• Provenance: These sets of maps were created by the Hyderabad Municipal Survey during 1912-1915. The devastation caused by the flood of 1908 in the river Musi, prompted the Nizam’s administration to devise a plan for urban Hyderabad. This was led by an engineer Leonard Munn (1878-1935). The other people, who were part of the survey under Munn, was A.F. Chinoy as the assistant and A.T. Mackenzie as chief engineer from the P.W.D. What makes these maps much more precious is that each and every thing are depicted in it. The names of streets, landmarks, and even residents appeared prominently on the map. The dominant opinion on the creation of the municipal maps is the 1908 flood, which took over many lives as well as even merged some areas into one. After the flood, Nizam decided to change the future of the Hyderabad city, who could realize the pitfalls of unplanned growth, resulted in the formation of a planning body called city improvement Board (CIB) in 1912 under the able guidance of M.Vishveshwarya from Mysore. The following years marked by the development activities by the CIB such as improvement of the Musi river banks, slum clearance, construction of houses, construction of bridges and lakes, road and sewerage, and stormwater drainage etc. Also, M. Vishveshwarya submitted a comprehensive planning and some recommendation for the future modification of the city in 1930. The net result also included the idea of Municipal Survey, because without survey modification of the city would be impossible. Thus, survey became inevitable and became the base for everything. The original survey which was started in 1912, done using trigonometric methods with reference to Global Telecommunication System (GTS) points, took over three years to complete it. The origin of the survey was the S.E minaret of Afzal Ganj Masjid. The survey divided the city into 848 parts, which were grouped into 16 sets and each map showing 1000 feet north to south and 1400 feet east to west. Since the maps are at a scale of 50 feet to 1 inch, showing each and every building that existed then.The survey divided the city into 848 parts, which were grouped into 16 sets (area). These 16 areas were Chadarghat & Residency; Mir Alam & Bahdurpura; Asaf Nagar; Falak Numa; Khariatabad, Karwan; Golconda; Chilkalgura; Lingampalli; Malakpet & Chanchalgura; North Hussain Sagar Tank; Begampet; Saifabad & South Hussain Sagar Tank; Hughes Town & Mushirabad; Phisal Banda, and City area. The number of sheets from each of these areas were more in number. Since the maps are at a scale of 50 feet to 1 inch, showing each and every building that existed then. The main roads along with streets and branch roads; building footprints like whether the building has one or more than one stories; bungalows, and gardens whether it is major or tiny like laid out along with homes or with graves, and finally even minute details. The minute details are interesting because it did not leave even to mark fire plugs, dust bins, letter box pillars, urinal, latrines, baoli, water trough, well, hills, cart tracks, drain channels, hedge, ponds, and lakes etc. The landmarks like the Temple, Mosque, Church, Dargah, Police Station, Dhobi Ghat, Brick Kiln, Tanneries, etc are also well depicted. The residents of prominent people in the form of vestibules along with stables always attached to it are also noted. Also, the graveyards are well marked based on the names given like cemetery, kabristan, masan, and samadh, which makes one easily understandable to which community it belongs. The nature of the soil is also marked well by indicating whether the land was wasteland or else hilly, marshy, and cultivable land etc. Another interesting thing is that the flood level of 1908 also marked by highlighting high and low water marks areas.The general index to the areas, those were the core places of the survey, are given on the back of the map. The index to the sheet numbers from the particular area is also given back of the map. And, it is even mentioned that some sheets have not been printed, because those were blank sheets and showing only water surfaces. Also, 60 symbols and abbreviations are listed on the back indicating whatever things and places come under the survey. Apart from these, the methods used to conduct the survey, Hyderabad Municipal Survey office seal along with reproduced sheet numbers, and even marked whether it is the special edition or not, are also showed clearly on the back of the map.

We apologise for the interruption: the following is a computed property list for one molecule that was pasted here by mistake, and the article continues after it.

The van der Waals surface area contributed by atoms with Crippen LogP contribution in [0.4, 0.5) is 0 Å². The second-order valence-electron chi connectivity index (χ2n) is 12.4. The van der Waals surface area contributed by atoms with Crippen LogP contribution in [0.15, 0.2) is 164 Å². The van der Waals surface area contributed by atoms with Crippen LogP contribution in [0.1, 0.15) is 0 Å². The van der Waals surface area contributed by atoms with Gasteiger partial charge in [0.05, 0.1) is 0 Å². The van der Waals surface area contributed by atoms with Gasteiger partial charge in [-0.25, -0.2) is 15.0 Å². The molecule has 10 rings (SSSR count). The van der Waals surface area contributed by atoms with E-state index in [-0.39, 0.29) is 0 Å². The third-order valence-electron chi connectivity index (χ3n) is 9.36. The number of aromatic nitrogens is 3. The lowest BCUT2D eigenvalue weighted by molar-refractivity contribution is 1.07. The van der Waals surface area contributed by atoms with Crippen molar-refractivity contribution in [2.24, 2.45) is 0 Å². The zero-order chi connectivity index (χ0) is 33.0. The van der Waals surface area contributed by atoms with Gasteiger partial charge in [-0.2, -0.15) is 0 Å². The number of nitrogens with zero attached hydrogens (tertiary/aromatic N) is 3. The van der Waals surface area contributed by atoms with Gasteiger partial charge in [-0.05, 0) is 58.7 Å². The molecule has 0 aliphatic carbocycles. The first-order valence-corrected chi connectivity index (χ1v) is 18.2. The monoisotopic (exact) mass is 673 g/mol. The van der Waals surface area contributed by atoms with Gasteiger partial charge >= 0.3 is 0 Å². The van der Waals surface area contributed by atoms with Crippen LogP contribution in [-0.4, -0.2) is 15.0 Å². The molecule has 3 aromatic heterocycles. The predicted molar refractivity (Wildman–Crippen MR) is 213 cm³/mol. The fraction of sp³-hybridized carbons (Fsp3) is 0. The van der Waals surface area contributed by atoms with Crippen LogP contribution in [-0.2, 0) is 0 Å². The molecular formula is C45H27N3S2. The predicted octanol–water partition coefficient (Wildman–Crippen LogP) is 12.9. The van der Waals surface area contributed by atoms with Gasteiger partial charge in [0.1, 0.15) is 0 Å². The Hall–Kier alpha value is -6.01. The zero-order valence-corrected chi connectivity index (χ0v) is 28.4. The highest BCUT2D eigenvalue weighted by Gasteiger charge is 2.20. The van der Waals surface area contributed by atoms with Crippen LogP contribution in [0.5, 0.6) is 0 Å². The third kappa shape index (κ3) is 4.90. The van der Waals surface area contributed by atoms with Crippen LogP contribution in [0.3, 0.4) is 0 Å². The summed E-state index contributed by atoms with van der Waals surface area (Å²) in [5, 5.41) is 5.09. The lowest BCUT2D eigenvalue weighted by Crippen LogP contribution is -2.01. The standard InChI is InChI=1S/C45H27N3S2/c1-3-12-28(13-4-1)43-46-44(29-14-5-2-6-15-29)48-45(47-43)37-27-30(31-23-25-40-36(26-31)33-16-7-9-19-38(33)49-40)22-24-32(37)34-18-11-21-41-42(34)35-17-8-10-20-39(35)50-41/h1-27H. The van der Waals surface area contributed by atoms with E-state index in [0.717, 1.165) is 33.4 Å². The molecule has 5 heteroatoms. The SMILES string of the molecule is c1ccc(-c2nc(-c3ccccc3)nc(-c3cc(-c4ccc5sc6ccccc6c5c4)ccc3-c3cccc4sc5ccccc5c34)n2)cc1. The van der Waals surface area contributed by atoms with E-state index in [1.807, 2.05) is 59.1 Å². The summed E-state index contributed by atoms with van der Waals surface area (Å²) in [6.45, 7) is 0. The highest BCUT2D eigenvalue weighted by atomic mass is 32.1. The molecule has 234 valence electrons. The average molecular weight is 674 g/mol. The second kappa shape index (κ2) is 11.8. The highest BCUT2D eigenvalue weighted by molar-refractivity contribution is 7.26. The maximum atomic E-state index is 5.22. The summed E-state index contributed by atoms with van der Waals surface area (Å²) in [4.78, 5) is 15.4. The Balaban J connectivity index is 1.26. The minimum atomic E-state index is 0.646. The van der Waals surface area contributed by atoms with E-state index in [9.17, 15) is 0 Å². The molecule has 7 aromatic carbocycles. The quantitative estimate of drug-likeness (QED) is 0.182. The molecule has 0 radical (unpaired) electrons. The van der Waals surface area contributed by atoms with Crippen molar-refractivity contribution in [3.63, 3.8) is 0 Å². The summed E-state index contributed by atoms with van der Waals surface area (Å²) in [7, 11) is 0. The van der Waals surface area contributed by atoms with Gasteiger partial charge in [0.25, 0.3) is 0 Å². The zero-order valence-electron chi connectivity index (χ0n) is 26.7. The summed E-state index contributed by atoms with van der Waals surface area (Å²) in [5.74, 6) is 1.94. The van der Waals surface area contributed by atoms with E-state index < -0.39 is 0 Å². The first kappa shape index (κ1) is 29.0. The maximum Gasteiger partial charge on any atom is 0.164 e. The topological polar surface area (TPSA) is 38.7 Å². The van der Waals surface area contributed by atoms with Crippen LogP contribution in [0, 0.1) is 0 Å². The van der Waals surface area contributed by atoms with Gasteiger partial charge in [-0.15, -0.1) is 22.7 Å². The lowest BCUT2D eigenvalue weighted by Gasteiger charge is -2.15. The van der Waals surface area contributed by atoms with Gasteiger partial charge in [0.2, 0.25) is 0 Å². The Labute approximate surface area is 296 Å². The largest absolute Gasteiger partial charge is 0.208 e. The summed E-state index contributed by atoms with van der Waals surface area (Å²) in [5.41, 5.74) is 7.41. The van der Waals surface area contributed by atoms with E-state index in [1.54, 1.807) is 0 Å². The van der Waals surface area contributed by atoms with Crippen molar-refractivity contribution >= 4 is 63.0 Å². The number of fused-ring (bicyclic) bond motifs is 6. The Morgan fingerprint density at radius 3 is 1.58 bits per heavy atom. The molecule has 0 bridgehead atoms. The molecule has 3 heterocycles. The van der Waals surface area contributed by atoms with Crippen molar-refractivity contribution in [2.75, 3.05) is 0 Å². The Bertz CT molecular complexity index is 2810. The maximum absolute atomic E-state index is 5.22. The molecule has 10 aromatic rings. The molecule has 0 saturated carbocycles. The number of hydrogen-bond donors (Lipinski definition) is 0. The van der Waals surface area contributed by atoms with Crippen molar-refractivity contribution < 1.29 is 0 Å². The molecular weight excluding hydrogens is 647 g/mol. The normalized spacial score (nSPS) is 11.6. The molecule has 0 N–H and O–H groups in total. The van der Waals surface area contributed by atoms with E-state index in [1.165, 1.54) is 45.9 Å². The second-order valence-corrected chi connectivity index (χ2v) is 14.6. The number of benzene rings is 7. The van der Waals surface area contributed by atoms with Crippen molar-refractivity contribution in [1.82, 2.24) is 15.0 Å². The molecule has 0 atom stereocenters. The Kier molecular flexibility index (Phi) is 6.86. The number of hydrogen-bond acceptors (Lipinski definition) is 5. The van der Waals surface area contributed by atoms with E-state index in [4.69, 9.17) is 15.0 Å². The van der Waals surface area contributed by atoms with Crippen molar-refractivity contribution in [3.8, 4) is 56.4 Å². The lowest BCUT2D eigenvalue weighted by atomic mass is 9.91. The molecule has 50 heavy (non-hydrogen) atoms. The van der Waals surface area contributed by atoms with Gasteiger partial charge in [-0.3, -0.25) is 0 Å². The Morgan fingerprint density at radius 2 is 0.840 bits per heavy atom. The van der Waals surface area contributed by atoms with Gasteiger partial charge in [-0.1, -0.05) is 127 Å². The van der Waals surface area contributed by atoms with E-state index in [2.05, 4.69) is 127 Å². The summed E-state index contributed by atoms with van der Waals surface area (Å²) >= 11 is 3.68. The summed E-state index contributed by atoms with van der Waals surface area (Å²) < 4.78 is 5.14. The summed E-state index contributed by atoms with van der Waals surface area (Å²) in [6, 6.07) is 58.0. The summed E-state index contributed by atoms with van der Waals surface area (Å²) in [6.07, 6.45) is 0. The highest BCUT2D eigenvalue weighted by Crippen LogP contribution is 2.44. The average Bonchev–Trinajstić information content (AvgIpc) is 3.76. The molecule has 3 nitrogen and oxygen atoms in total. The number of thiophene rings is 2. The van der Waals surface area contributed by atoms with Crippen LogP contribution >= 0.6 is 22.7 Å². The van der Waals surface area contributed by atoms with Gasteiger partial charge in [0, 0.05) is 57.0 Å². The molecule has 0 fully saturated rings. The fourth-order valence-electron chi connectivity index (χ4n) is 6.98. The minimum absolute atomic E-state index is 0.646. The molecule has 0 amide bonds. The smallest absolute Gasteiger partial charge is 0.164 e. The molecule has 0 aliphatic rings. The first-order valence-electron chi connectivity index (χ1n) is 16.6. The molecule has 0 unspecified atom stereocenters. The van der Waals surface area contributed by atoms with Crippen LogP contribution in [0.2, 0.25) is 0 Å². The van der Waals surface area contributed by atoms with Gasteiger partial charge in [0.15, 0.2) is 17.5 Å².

• Subject Keywords: Kabristan, Daira Firoz Street, Phul Bagh Maharaja Kishan Prasad Br, Hammam Baoli, Makbarah Kazi Nasir Ali, Dr Mir Inayat Ali Khan, Raja Rai Rayan Br, Baoli, Dewal Maha Deo, Samadh, Kasi Bai baoli, Naubat Khana, Kabristan Shah Bare Sahib, Kabristan, Kabristan Faiz-ullah Sahib, Police Station, Chhatri Lane, Nala Kumar Kunta, Kabristan Kadir Beg, Berun-i Gaulipura Road, Marri Baoli, Dargah Shah Bhikan Shah Kadiri, Kabristan Jahangir Sahib, Kabristan Md Fateh Ali Sahib, Takya Sher Beg, Jam Baoli, Bhoigura Baoli, Kumar Kunta.
  • Type: Map
  • Rights: Prshant Lahoti
  • Medium: Paper
  • Survey: 1912/1915
  • Publishing House: Hyderabad Minicipal Survey
  • Map Size: 69 x 102 cm
  • Image Size: 55.5 x 77 cm
  • Creator's Lifetime: 1878/1935
  • Creator's Bio: Leonard Munn, an engineer, who was the chief inspector of the mines under the Nizam rule. Munn was born in Madresfield village in Worcestershire in England on May 31, 1878. He graduated as a mining engineer and had worked in the mines in Australia and Africa well in the 1890s. Munn arrived in India in 1902, worked first for a private firm as a gold prospector and then became the chief inspector of mines under the Nizam's government. He worked as a mining engineer with Municipal Survey Department during 1909-1919. Then he became the special officer in charge of Well-Sinking and Geological Department and even served as the Director of the Geological Survey in 1928. In 1929, Munn shifted his residence to the Lingsugur, a place in the northern Karnataka, was part of Nizam's dominion in those time. Munn died at Lingsugur on October 21, 1935, and buried in an old British cemetery. An inscription found from his gravestone about his achievement especially on supervising the construction of 1200 wells in the famine zone of Raichur district.
  • Commissioned by: 7th Nizam Mir Osman Ali Khan
  • Collection: Kalakriti Archives